Every year, inmates at Rome’s Rebibbia prison perform a well-known play. At the request of the elderly filmmakers Paolo and Vittorio Taviani, they sank their teeth into Shakespeare’s Julius Caesar, a classic filled with treachery and intrigue, where the Roman emperor comes to a bloody end. The actors—convicted for all manner of crime, organized or not—seem to have no problem fully inhabiting their characters.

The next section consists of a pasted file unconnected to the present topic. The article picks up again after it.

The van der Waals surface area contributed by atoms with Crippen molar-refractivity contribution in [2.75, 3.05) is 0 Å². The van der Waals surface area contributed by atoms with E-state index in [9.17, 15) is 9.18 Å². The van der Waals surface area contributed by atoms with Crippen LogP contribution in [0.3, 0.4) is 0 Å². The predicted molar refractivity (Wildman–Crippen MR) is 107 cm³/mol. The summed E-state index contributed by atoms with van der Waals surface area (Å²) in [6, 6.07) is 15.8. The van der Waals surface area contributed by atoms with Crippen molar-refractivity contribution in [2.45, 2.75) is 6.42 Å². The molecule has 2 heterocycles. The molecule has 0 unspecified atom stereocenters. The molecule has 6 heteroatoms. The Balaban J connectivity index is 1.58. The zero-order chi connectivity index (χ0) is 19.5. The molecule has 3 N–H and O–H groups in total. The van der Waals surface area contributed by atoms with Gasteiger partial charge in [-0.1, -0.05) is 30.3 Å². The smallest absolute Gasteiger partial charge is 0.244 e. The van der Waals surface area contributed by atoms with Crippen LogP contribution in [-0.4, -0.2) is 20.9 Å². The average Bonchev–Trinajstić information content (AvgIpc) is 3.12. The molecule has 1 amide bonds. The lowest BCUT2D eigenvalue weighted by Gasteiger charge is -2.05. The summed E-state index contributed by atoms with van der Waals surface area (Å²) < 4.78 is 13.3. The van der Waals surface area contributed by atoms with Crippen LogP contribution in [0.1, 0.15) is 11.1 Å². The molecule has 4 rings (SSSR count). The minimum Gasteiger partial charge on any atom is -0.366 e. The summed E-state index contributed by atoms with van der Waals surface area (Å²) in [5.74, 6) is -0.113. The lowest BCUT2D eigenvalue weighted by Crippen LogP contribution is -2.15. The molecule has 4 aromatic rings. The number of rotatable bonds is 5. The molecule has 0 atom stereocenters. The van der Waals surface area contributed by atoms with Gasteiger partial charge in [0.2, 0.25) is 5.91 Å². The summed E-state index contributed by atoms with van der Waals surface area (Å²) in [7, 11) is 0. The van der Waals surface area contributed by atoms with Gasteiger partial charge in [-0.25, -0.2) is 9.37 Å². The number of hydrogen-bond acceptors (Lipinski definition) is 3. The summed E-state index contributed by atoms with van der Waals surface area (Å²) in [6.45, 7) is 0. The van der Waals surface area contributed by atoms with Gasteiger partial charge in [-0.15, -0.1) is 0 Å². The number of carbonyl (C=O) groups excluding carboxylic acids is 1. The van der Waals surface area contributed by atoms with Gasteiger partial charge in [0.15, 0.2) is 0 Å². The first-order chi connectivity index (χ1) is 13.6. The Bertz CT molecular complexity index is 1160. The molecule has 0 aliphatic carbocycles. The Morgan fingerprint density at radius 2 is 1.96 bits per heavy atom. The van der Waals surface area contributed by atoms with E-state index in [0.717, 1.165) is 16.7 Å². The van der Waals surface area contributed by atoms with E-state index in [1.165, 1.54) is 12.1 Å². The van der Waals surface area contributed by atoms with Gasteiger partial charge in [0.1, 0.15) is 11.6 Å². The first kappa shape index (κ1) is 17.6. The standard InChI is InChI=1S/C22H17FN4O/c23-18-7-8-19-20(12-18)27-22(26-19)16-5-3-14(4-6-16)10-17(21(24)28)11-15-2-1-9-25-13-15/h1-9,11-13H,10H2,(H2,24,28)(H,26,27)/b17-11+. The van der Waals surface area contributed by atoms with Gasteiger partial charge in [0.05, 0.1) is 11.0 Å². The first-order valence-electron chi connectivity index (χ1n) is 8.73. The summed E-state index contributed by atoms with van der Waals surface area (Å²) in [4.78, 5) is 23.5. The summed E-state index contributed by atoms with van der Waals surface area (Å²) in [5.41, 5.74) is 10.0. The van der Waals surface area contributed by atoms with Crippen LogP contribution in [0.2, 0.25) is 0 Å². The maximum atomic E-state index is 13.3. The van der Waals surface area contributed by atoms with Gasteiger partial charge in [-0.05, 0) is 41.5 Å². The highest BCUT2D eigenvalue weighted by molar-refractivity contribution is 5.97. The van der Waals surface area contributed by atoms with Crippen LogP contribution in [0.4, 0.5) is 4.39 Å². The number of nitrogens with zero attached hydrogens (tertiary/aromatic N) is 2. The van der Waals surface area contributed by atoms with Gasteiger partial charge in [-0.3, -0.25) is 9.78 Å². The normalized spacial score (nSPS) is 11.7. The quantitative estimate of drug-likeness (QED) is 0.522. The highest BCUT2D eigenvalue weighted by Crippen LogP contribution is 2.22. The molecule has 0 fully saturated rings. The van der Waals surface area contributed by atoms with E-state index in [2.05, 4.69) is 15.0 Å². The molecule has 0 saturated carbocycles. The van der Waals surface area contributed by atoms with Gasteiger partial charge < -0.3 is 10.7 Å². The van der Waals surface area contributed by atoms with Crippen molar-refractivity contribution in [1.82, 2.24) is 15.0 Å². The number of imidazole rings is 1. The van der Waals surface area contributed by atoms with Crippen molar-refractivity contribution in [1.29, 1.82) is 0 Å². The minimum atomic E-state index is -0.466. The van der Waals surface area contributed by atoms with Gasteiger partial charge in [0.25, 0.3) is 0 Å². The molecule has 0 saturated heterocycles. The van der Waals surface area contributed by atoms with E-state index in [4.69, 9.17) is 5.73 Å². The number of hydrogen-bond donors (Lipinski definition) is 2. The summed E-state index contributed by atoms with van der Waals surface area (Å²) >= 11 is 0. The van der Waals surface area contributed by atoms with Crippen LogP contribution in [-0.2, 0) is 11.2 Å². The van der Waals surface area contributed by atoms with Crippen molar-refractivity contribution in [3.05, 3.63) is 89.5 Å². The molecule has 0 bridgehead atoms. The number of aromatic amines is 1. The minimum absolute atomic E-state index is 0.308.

Just how successful they were is revealed at the start of the film, in which we see the dramatic closing scene from the performance. From there, we take a leap back in time, to the beginnings of the production. There’s a shift from color to black-and-white, and we follow the process from audition to rehearsal in high-contrast, stage-lit scenes. Fiction and reality collide and the prison becomes an oppressive, theatrical environment.
In this, the autumn of their career, the already multi-award-winning Taviani brothers won the Golden Bear at the 2012 Berlinale.